Suicide Squad Review
With summer winding to a close, the folks over at WB and DC are pulling out all the stops to capture some box office gold with the second entry to their DC film universe, Suicide Squad. After the critical disaster that was Batman v Superman, WB was looking to right the boat and gain the respect of fans and critics alike and start the DCU printing money. So, did Suicide Squad manage to live up to the expectations? I won’t mince words here – Suicide Squad is one of the worst films I have ever sat through and I can’t hope to put into words how strongly I warn you away from seeing this unmitigated disaster.
The plot to SS is nothing like it was portrayed in the trailers. With the death of Superman, Amanda Waller conspires to put together a team to fight metahumans. This team is to be totally expendable. Namely, the worst criminals they have will fight the worst evil that can come their way. When a global disaster of Waller’s own making comes about, she calls in her Suicide Squad to set things straight.
Before I go any further let’s quickly address the behind the scenes turmoil SS dealt with even before its release. With the critical drubbing that BvS took, WB panicked a bit and put SS into very, very expensive reshoots in order to ‘lighten it up’. I immediately said that I would have to see director David Ayer’s cut and see how much different Ayer’s vision was to what came out, but after having seen it, there is no cut that can make this terrible ordeal palatable.
“Suicide Squad is one of the worst films I have ever sat through and I can’t hope to put into words how strongly I warn you away from seeing this unmitigated disaster.”
The title screen shows up approximately 2 and a half minutes into the movie and by that time, you’ve already been assaulted by three different songs that are all obnoxiously loud. The scenes are poorly cut together and the songs are very poorly placed. Then, Waller proceeds to spend no less than 15 minutes explaining who each and every one of the Squad is while at dinner with two men. There are flashy, neon-drenched cutaways to spice up this My Dinner with Andre rip off as Waller throws around binders with ‘TOP SECRET’ in big red letters on it, but this is already where we get into how just plain awful the editing is. Choppy and disjointed, as radio single after radio single sloppily cuts in and out of the scenes, it was easy to already be annoyed with the movie and Waller was still having dinner.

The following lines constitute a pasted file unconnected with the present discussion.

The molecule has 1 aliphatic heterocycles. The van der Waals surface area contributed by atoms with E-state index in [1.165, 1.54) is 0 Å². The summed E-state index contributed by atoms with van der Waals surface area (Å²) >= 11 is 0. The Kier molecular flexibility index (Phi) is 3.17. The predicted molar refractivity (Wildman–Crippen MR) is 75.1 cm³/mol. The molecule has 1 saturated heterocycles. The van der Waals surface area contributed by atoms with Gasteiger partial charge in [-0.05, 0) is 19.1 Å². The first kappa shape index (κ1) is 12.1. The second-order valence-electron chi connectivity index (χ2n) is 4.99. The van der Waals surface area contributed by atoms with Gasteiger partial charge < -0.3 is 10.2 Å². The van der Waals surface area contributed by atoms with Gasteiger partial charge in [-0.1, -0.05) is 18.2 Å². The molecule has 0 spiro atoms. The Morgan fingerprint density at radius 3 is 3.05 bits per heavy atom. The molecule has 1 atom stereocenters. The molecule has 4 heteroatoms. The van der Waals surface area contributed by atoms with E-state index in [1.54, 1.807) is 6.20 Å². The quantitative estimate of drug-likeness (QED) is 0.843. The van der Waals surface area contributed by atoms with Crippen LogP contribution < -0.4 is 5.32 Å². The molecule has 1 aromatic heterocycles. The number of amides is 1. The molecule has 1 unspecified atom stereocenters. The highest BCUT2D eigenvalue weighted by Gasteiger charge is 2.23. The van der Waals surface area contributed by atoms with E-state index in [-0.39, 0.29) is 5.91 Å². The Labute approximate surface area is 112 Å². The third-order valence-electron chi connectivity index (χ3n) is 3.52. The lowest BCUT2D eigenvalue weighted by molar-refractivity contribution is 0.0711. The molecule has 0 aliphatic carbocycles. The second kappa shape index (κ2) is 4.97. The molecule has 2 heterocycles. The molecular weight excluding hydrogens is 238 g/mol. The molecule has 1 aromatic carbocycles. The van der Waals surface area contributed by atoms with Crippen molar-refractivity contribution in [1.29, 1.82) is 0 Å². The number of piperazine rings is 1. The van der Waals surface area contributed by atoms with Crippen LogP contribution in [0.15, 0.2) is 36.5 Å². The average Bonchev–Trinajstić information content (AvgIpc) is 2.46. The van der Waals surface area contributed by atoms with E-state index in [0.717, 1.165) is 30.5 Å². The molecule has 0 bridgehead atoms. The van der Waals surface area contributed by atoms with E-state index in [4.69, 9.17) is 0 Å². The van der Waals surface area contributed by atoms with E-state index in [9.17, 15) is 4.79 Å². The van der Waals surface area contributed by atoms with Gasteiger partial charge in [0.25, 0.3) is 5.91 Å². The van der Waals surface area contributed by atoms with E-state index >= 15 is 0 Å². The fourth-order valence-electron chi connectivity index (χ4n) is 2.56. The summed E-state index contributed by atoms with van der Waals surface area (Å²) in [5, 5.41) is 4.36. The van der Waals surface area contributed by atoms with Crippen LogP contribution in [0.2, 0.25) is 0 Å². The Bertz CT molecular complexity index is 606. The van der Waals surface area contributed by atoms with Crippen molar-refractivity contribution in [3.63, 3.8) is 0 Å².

Will Smith is completely adequate starring as Will Smith if he had become a hitman instead of an actor. Margot Robbie is also quite good at being the deranged Harley Quinn. But every time Smith was becoming likeable, it was offset by some casual racism or overt sexism that he would spout and anytime you started to warm up to Robbie, they would pull her away for huge chunks of time to remind you how unbearable the rest of the cast is. Because that’s what they are – unbearable.
Jai Courtney made me cringe and not just because he was playing one of the worst villains in comic books. Cara Delevingne did her best Buffalo Bill impression and had as much chemistry with Joel Kinnaman that a piece of toast would have. Jay Hernandez tries to make Diablo a worthwhile character but has nothing to work with other than calling everyone homes, and Adewale Akinnuoye-Agbaje is a bizarrely 5 foot tall, stereotypically (bordering on racist) urban Killer Croc. Then, there was Karen Fukuhara as Katana who we were told a minimum of 5 times that her sword traps souls while Adam Beach’s Slipknot didn’t even get introduced. He simply walked on screen at one point. The entire Squad is as painfully annoying as the obnoxious songs that are paired with each of them.
The plot to the film itself doesn’t make any sense and Ayer takes all of three minutes to try to explain it. There were a handful of times where I was genuinely confused as to what was happening, not because it was convoluted (which it was) but simply because it defied any and all logic. I hesitate to every use this word when talking about a film, but SS was genuinely stupid. There was no reason for any of it to happen. The reasons for putting the Suicide Squad in the field to begin with, made zero sense. Luckily, as the massively hole-ridden plot was busy tripping over itself, they managed to course correct by having someone come across a satchel full of binders that were helpfully labelled ‘TOP SECRET’ in bold red letters – you know, from the opening scene. The entire thing was an insult to your intelligence and didn’t even attempt to disguise it.